Laurel Canyon Loop Trail
Summary for Laurel Canyon Loop Trail Hike
3.5 Miles Round Trip
Nice loop hike with quick and easy access offers varied terrain including great views, scenic sandstone formations, and lovely coastal canyons – but these attributes make it very popular at times as well.
The Laguna Coast Wilderness Park has conserved for posterity thousands of acres of beautiful coastal habitat, including ridges and hilltops with great ocean, city, and mountain views, sandstone formations, and especially some lovely unspoiled canyons lined with oaks and sycamores. This hike provides you with a sample of all of these elements, starting in Willow Canyon before climbing briskly up the ridge between Willow and Laurel Canyons, then dropping into the riparian gem that is Laurel Canyon, thereby looping back to your starting point. The hike is on good trail and well signed throughout, and there is even a seasonal 60′ tall waterfall, although the canyon drains a small area so you should only expect water here in winter months and after heavy rains. Your hike begins at the parking lot for the Laguna Coast Wilderness Park near the intersection of Laguna Canyon Road and El Toro Road. Parking is $3 payable at the self-service machine, and there is often a ranger on hand if you have any questions. Note that its generous natural attributes and proximity to urbanity also make it a popular spot, so it may be crowded, especially on weekends.
Directions to Trailhead for Laurel Canyon Loop Trail Hike
Map of Laurel Canyon Loop Trail Hike with Downloadable GPX File
Detailed Description for Laurel Canyon Loop Trail Hike
Once you have parked walk to the trail that begins at the edge of the parking lot and proceed.
After about 100′ or so there is a spot where a ranger sometimes sits, and a sign-in book, and also some free maps of the park. The trail junction that will be the end point of your loop is right here as well. Go straight ahead following the sign for Willow Canyon.
Continue ahead on the very well graded trail, past some trees and rock formations for a few hundred yards, after which the trail begins to climb the ridge to the left of Willow Creek.
Now you are ascending the ridge that separates Willow and Laurel Canyons. Soon the view opens up as you increase in elevation, with some great vistas of the Santa Ana Mountains in the background and lovely Laurel Canyon below.
An unusual and thoughtful feature of this trial is the cell phone tour that is available. Watch for the posts with the number to call that will provide information on the area as you proceed through – there are several of these along the trail ahead as well.
After about .8 mile in the trail will turn to the left, and shortly thereafter you will come to a signed trail junction. Here you will go to the right, following the signs for Laurel Canyon.
The trail now descends curving down the ridge towards its intersection with Laurel Canyon. After a couple twists and turns, after .3 mile or so you will see the relatively abundant oak and sycamore trees of Laurel Canyon laid out invitingly below.
As you enter the canyon with its beautiful old growth oak trees, you will encounter two trail junctions that branch off to the left. The first of these is not signed, but the second is, and you will turn to the right at the second signed junction, following the sign for Laurel Canyon.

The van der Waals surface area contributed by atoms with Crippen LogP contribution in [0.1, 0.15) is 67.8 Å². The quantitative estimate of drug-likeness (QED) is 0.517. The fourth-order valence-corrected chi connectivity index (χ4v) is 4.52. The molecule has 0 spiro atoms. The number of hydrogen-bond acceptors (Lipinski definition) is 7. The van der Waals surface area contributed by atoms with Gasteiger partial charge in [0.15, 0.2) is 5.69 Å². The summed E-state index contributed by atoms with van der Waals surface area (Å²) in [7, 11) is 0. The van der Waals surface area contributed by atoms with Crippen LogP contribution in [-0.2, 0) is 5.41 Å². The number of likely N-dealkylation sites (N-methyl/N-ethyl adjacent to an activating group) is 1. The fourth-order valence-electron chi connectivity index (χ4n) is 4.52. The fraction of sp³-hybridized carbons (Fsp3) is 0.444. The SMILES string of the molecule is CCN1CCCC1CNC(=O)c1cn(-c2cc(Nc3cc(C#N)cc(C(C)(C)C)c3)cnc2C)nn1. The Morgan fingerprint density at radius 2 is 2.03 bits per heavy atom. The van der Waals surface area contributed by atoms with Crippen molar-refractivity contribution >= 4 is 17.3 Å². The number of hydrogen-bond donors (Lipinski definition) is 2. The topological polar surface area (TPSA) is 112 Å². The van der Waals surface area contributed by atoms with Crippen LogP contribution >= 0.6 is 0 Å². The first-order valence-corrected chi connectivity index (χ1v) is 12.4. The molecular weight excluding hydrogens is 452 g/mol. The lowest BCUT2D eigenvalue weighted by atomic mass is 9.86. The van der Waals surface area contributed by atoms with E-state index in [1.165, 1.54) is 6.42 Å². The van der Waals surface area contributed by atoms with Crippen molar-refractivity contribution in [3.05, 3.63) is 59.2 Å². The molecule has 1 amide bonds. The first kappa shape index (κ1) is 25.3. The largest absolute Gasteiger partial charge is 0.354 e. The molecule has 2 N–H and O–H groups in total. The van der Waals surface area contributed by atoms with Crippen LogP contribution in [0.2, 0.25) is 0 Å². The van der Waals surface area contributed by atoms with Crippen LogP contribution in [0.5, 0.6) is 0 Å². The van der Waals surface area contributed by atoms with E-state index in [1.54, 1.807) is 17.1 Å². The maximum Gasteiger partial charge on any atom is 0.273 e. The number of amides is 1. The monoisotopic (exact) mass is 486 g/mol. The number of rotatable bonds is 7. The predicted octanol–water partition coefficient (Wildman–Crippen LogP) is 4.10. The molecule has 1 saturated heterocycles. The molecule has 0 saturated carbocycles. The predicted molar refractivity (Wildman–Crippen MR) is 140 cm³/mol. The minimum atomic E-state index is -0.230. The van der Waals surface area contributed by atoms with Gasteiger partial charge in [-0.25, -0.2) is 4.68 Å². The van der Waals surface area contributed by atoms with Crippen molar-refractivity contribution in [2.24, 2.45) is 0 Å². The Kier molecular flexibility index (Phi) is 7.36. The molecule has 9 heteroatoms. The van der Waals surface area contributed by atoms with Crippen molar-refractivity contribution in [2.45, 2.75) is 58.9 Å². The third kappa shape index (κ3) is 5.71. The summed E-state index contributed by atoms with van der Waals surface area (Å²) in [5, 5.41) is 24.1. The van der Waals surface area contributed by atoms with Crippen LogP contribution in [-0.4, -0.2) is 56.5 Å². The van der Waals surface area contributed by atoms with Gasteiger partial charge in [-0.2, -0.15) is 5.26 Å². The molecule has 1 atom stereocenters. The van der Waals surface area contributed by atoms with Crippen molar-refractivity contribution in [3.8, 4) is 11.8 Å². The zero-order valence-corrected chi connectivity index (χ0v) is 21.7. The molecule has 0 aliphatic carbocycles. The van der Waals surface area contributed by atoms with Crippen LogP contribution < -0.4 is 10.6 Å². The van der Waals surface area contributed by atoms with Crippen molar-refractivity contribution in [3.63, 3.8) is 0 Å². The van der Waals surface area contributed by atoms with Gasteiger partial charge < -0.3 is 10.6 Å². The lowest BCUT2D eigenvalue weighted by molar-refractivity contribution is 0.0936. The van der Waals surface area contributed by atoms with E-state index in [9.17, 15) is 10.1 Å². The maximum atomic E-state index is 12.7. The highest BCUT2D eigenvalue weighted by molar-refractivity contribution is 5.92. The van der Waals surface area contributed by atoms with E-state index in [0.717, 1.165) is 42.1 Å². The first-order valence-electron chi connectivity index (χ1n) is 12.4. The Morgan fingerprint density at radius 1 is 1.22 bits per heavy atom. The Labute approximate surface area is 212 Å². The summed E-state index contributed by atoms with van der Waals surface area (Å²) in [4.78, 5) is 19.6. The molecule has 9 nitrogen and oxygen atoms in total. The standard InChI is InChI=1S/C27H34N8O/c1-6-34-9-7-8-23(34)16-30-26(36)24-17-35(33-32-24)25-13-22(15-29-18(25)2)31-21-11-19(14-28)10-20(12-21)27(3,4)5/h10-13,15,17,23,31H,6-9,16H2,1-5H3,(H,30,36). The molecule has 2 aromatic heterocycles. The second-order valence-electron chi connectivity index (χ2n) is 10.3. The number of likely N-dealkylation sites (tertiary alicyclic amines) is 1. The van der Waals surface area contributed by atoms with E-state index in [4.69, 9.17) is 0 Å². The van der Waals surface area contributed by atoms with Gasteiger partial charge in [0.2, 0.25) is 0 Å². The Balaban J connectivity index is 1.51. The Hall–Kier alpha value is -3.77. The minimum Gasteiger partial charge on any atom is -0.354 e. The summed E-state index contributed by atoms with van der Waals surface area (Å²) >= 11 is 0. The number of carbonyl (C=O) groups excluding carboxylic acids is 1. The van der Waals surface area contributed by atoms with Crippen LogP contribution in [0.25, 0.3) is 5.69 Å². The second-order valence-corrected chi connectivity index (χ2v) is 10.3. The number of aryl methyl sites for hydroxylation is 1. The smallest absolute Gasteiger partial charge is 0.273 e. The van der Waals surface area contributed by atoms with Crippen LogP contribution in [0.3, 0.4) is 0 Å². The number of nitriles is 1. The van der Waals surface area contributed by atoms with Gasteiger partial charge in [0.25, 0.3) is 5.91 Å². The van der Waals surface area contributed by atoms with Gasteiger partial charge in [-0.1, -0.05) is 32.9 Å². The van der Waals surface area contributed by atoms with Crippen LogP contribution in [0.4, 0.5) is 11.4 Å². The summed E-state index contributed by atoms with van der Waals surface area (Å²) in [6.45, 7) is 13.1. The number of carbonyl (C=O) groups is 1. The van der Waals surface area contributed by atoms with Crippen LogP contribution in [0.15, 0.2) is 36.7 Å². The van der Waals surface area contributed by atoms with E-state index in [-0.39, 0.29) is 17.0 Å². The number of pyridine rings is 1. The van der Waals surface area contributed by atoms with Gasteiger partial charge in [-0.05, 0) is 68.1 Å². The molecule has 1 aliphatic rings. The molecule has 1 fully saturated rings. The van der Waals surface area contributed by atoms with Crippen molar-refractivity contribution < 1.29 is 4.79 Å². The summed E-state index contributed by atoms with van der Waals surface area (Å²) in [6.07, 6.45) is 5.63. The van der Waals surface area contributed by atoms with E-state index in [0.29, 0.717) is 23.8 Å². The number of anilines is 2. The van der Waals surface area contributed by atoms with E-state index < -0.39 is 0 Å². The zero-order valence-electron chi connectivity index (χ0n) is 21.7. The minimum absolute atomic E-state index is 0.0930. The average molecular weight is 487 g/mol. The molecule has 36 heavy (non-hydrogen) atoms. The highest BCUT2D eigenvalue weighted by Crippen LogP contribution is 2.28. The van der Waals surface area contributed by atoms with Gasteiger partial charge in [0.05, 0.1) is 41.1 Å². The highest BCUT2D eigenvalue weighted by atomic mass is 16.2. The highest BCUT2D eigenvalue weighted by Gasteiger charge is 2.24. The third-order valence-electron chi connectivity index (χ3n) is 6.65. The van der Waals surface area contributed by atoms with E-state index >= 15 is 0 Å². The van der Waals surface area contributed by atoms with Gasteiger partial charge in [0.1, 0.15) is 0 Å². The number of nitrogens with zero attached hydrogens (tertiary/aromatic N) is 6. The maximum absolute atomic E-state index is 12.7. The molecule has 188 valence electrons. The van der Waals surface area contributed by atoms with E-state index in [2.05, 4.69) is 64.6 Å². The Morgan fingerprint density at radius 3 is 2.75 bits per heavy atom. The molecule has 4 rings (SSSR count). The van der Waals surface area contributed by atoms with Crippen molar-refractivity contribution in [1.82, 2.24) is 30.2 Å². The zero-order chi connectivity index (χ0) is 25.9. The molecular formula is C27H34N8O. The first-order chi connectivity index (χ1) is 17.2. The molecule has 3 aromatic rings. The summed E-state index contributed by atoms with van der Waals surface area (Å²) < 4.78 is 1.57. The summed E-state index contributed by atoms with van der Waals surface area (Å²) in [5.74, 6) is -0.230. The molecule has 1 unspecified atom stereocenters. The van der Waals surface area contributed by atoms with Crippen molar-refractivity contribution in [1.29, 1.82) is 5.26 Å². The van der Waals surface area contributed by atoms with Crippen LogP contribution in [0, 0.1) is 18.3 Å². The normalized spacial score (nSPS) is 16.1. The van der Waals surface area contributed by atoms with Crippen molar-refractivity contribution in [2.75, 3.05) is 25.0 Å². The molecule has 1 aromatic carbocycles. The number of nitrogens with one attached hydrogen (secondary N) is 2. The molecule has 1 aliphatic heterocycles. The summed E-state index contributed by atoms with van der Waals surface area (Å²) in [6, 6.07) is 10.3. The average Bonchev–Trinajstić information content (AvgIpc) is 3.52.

The trail up to now has been a rather wide fire road-like path, but here narrows and is more like a normal hiking trail. Proceed forward along above the Laurel Creek stream bed, which is quite lovely when flowing. After about .3 mile watch for a dip in the trail ahead as the trail crosses the creek at a granite outcrop.
This is one of the highlights of your tour, most particularly if the water is flowing. If you look to the right here, you will note that the granite drops off dramatically, as the creek runs over a tall cliff, forming a 60′ tall waterfall with a large pool below. Be very careful here if you decide to go out to look over at the waterfall because it really is a straight vertical 60′ drop and a fall here would likely be fatal. Even if the fall is not flowing, this segment is dramatic because of you heightened elevation now as you peruse the scenic wooded canyon below. This is a good spot to take a break and perhaps enjoy your lunch as there are some nice pieces of granite on which to sit.
Once you have decided to continue, proceed ahead as the trail now drops quickly down to the canyon floor. This portion of the park is exceptionally lovely, and you will enjoy the wooded canyon bottom with its surprisingly large, boulder strewn stream bed, which you will cross a couple of times. When the stream is flowing this is truly a glorious place, an unspoiled riparian gem close to civilization.
After a short distance the trail moves to the right side of the creek, and moves ahead across a large grassy meadow with some interesting sandstone formations on either side.
Note especially in the sandstone outcrops to the left what I like to call “Ghost-face-with-his-tongue-stuck-out Rock”, for what should be obvious reasons.
You will soon encounter another signed trail junction, your last, and you will now turn to the right following the signs for Laurel pointing to the right.
The trail now continues through some woods close to Laguna Canyon Road now, and the trail head is only about .25 mile ahead. You will encounter one uphill portion where the trail ascends over a sandstone segment, and then you will see the parking lot below. Descend, following the trail, until you reach the trail junction where you started your loop. now turn to the left and walk the short distance back to your vehicle.